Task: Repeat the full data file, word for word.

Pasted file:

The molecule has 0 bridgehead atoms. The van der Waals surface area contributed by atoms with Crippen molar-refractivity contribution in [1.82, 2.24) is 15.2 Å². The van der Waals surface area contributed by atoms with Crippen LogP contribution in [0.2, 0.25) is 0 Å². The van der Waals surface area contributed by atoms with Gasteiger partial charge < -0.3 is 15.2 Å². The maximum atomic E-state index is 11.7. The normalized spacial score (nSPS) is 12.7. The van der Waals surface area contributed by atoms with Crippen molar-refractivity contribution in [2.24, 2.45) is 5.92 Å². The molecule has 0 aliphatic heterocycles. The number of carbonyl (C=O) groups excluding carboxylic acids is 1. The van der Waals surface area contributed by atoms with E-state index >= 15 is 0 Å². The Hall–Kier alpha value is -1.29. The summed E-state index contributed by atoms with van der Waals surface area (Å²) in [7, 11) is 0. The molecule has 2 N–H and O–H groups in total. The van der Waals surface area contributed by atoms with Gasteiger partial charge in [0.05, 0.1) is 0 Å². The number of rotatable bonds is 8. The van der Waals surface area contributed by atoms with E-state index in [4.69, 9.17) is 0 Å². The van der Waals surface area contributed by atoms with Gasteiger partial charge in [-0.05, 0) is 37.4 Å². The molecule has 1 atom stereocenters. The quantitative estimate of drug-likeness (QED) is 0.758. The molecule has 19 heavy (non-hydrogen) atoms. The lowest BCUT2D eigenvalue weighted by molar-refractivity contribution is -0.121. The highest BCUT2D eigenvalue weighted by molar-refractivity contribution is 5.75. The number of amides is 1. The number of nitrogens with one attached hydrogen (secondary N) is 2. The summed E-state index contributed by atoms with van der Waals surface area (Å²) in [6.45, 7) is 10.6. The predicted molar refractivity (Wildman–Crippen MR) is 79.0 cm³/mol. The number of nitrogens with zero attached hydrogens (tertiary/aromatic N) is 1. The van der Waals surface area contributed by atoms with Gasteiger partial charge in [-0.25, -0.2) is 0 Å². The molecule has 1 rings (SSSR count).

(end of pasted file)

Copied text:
The molecule has 0 bridgehead atoms. The van der Waals surface area contributed by atoms with Crippen molar-refractivity contribution in [1.82, 2.24) is 15.2 Å². The van der Waals surface area contributed by atoms with Crippen LogP contribution in [0.2, 0.25) is 0 Å². The van der Waals surface area contributed by atoms with Gasteiger partial charge < -0.3 is 15.2 Å². The maximum atomic E-state index is 11.7. The normalized spacial score (nSPS) is 12.7. The van der Waals surface area contributed by atoms with Crippen molar-refractivity contribution in [2.24, 2.45) is 5.92 Å². The molecule has 0 aliphatic heterocycles. The number of carbonyl (C=O) groups excluding carboxylic acids is 1. The van der Waals surface area contributed by atoms with E-state index >= 15 is 0 Å². The Hall–Kier alpha value is -1.29. The summed E-state index contributed by atoms with van der Waals surface area (Å²) in [7, 11) is 0. The molecule has 2 N–H and O–H groups in total. The van der Waals surface area contributed by atoms with Gasteiger partial charge in [0.05, 0.1) is 0 Å². The number of rotatable bonds is 8. The van der Waals surface area contributed by atoms with E-state index in [4.69, 9.17) is 0 Å². The van der Waals surface area contributed by atoms with Gasteiger partial charge in [-0.05, 0) is 37.4 Å². The molecule has 1 atom stereocenters. The quantitative estimate of drug-likeness (QED) is 0.758. The molecule has 19 heavy (non-hydrogen) atoms. The lowest BCUT2D eigenvalue weighted by molar-refractivity contribution is -0.121. The highest BCUT2D eigenvalue weighted by molar-refractivity contribution is 5.75. The number of amides is 1. The number of nitrogens with one attached hydrogen (secondary N) is 2. The summed E-state index contributed by atoms with van der Waals surface area (Å²) in [6.45, 7) is 10.6. The predicted molar refractivity (Wildman–Crippen MR) is 79.0 cm³/mol. The number of nitrogens with zero attached hydrogens (tertiary/aromatic N) is 1. The van der Waals surface area contributed by atoms with Gasteiger partial charge in [-0.25, -0.2) is 0 Å². The molecule has 1 rings (SSSR count).